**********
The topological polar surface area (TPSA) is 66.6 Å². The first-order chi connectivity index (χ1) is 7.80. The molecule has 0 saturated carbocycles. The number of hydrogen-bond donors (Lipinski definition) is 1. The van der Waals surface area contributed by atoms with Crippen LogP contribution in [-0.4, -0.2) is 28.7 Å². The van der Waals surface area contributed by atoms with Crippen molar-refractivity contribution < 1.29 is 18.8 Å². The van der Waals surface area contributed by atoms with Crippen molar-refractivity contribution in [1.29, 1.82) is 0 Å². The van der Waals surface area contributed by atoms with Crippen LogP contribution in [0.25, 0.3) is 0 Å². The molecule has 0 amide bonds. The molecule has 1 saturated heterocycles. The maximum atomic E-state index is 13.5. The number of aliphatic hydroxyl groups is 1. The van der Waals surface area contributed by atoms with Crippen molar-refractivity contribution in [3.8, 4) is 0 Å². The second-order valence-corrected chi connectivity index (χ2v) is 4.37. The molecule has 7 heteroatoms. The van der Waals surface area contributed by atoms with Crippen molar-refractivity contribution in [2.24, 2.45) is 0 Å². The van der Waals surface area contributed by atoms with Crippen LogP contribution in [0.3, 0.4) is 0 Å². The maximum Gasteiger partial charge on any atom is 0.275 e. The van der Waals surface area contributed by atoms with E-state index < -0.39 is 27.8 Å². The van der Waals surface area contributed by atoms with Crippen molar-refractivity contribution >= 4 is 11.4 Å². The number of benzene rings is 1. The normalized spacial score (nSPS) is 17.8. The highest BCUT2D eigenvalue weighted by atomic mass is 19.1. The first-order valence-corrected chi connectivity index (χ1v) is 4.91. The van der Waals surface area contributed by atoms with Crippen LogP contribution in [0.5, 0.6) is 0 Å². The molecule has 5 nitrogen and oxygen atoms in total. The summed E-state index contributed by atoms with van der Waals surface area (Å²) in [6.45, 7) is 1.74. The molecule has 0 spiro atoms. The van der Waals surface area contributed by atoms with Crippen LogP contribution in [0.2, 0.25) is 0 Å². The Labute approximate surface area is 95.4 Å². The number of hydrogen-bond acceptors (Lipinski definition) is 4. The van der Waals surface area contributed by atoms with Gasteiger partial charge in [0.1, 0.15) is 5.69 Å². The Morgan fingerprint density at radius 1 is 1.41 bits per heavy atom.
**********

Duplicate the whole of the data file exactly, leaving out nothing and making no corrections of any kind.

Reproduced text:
The topological polar surface area (TPSA) is 66.6 Å². The first-order chi connectivity index (χ1) is 7.80. The molecule has 0 saturated carbocycles. The number of hydrogen-bond donors (Lipinski definition) is 1. The van der Waals surface area contributed by atoms with Crippen LogP contribution in [-0.4, -0.2) is 28.7 Å². The van der Waals surface area contributed by atoms with Crippen molar-refractivity contribution < 1.29 is 18.8 Å². The van der Waals surface area contributed by atoms with Crippen molar-refractivity contribution in [1.29, 1.82) is 0 Å². The van der Waals surface area contributed by atoms with Crippen LogP contribution in [0.25, 0.3) is 0 Å². The molecule has 0 amide bonds. The molecule has 1 saturated heterocycles. The maximum atomic E-state index is 13.5. The number of aliphatic hydroxyl groups is 1. The van der Waals surface area contributed by atoms with Crippen molar-refractivity contribution in [3.8, 4) is 0 Å². The second-order valence-corrected chi connectivity index (χ2v) is 4.37. The molecule has 7 heteroatoms. The van der Waals surface area contributed by atoms with Crippen molar-refractivity contribution in [2.24, 2.45) is 0 Å². The van der Waals surface area contributed by atoms with Crippen LogP contribution in [0.3, 0.4) is 0 Å². The maximum Gasteiger partial charge on any atom is 0.275 e. The van der Waals surface area contributed by atoms with E-state index < -0.39 is 27.8 Å². The van der Waals surface area contributed by atoms with Crippen molar-refractivity contribution >= 4 is 11.4 Å². The number of benzene rings is 1. The normalized spacial score (nSPS) is 17.8. The highest BCUT2D eigenvalue weighted by atomic mass is 19.1. The first-order valence-corrected chi connectivity index (χ1v) is 4.91. The van der Waals surface area contributed by atoms with Crippen LogP contribution in [0.5, 0.6) is 0 Å². The molecule has 5 nitrogen and oxygen atoms in total. The summed E-state index contributed by atoms with van der Waals surface area (Å²) in [6.45, 7) is 1.74. The molecule has 0 spiro atoms. The van der Waals surface area contributed by atoms with Crippen LogP contribution in [0.2, 0.25) is 0 Å². The Labute approximate surface area is 95.4 Å². The number of hydrogen-bond acceptors (Lipinski definition) is 4. The van der Waals surface area contributed by atoms with Gasteiger partial charge in [0.1, 0.15) is 5.69 Å². The Morgan fingerprint density at radius 1 is 1.41 bits per heavy atom.